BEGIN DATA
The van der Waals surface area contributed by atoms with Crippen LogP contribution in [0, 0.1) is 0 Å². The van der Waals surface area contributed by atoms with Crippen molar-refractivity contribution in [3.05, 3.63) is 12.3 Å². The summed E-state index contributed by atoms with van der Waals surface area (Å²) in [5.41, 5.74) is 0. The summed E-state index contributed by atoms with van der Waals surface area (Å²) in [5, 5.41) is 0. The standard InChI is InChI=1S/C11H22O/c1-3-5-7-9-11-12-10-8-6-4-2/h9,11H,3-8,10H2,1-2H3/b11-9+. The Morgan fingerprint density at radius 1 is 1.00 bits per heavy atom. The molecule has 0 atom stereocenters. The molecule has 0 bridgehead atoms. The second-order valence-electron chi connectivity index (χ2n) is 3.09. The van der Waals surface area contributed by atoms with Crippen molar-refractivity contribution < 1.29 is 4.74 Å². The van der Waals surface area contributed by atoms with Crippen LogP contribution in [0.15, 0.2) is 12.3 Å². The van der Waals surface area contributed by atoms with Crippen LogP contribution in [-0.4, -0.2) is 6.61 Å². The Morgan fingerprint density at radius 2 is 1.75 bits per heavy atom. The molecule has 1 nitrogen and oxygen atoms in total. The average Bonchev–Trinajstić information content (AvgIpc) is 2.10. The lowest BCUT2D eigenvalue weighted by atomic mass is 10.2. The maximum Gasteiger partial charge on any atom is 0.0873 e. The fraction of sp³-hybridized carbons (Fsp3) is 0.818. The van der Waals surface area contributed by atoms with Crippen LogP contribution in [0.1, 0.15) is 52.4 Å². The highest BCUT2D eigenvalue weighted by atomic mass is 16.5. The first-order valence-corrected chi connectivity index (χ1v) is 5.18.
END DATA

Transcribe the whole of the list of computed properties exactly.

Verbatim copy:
The van der Waals surface area contributed by atoms with Crippen LogP contribution in [0, 0.1) is 0 Å². The van der Waals surface area contributed by atoms with Crippen molar-refractivity contribution in [3.05, 3.63) is 12.3 Å². The summed E-state index contributed by atoms with van der Waals surface area (Å²) in [5.41, 5.74) is 0. The summed E-state index contributed by atoms with van der Waals surface area (Å²) in [5, 5.41) is 0. The standard InChI is InChI=1S/C11H22O/c1-3-5-7-9-11-12-10-8-6-4-2/h9,11H,3-8,10H2,1-2H3/b11-9+. The Morgan fingerprint density at radius 1 is 1.00 bits per heavy atom. The molecule has 0 atom stereocenters. The molecule has 0 bridgehead atoms. The second-order valence-electron chi connectivity index (χ2n) is 3.09. The van der Waals surface area contributed by atoms with Crippen molar-refractivity contribution < 1.29 is 4.74 Å². The van der Waals surface area contributed by atoms with Crippen LogP contribution in [0.15, 0.2) is 12.3 Å². The van der Waals surface area contributed by atoms with Crippen LogP contribution in [-0.4, -0.2) is 6.61 Å². The Morgan fingerprint density at radius 2 is 1.75 bits per heavy atom. The molecule has 1 nitrogen and oxygen atoms in total. The average Bonchev–Trinajstić information content (AvgIpc) is 2.10. The lowest BCUT2D eigenvalue weighted by atomic mass is 10.2. The maximum Gasteiger partial charge on any atom is 0.0873 e. The fraction of sp³-hybridized carbons (Fsp3) is 0.818. The van der Waals surface area contributed by atoms with Crippen LogP contribution in [0.1, 0.15) is 52.4 Å². The highest BCUT2D eigenvalue weighted by atomic mass is 16.5. The first-order valence-corrected chi connectivity index (χ1v) is 5.18.